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Article
March 2, 1907

THE NATURE OF HERPES SIMPLEX, WITH A CONSIDERATION OF ITS DIAGNOSTIC AND PROGNOSTIC SIGNIFICANCE IN VARIOUS INFECTIOUS DISEASES.

Author Affiliations

Professor of Dermatology and Eruptive Infectious Diseases in the Philadelphia Polyclinic and College for Graduates in Medicine. PHILADELPHIA.

JAMA. 1907;XLVIII(9):746-750. doi:10.1001/jama.1907.25220350004001a
Abstract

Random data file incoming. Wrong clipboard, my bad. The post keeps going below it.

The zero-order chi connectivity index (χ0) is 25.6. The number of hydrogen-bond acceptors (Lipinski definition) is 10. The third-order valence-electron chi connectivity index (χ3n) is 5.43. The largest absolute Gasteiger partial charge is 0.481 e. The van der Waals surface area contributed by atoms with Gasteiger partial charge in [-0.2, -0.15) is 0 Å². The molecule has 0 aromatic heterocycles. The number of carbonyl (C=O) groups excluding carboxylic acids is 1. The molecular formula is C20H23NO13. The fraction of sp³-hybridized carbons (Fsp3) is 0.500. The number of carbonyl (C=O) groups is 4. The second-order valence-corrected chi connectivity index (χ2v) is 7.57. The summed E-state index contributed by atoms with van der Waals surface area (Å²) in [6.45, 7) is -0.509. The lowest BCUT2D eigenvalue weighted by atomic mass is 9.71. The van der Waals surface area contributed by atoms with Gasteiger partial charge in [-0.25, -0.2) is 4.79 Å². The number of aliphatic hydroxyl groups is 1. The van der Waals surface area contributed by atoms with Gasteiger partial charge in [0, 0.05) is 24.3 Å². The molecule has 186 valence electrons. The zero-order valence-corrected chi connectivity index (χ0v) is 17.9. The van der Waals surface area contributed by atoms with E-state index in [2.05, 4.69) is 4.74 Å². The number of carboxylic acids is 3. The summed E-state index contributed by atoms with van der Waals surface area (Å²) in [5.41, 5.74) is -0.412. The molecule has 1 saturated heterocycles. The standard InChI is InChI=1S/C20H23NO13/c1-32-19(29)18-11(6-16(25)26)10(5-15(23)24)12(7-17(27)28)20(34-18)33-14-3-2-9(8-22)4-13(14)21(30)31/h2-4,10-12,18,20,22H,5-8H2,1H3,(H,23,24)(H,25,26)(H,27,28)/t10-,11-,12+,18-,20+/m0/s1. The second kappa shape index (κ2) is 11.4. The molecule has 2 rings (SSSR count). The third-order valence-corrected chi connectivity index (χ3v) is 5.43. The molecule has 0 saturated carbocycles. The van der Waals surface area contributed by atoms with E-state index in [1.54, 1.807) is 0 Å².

There are many features of resemblance between simple herpes and herpes zoster, but there are also strong points of dissimilarity. In extreme cases of herpes, particularly about the face, it is sometimes difficult to distinguish between the zoster and simple forms. The clusters of firm vesicles on an erythematous base are identical in both. Histologically, the lesions in the skin and those in the affected nerve structures are practically the same in the two varieties. Thus far simple herpes might almost be regarded as a circumscribed abortive zoster; but there are other differentiating clinical features. The most important is the tendency to recurrence in simple herpes, contrasted with such a rarity of second attacks in herpes zoster as almost to suggest an immunity conferred. Indeed, second attacks of true zoster are no more common than second attacks of measles or scarlet fever. Head and Campbell met with only four cases

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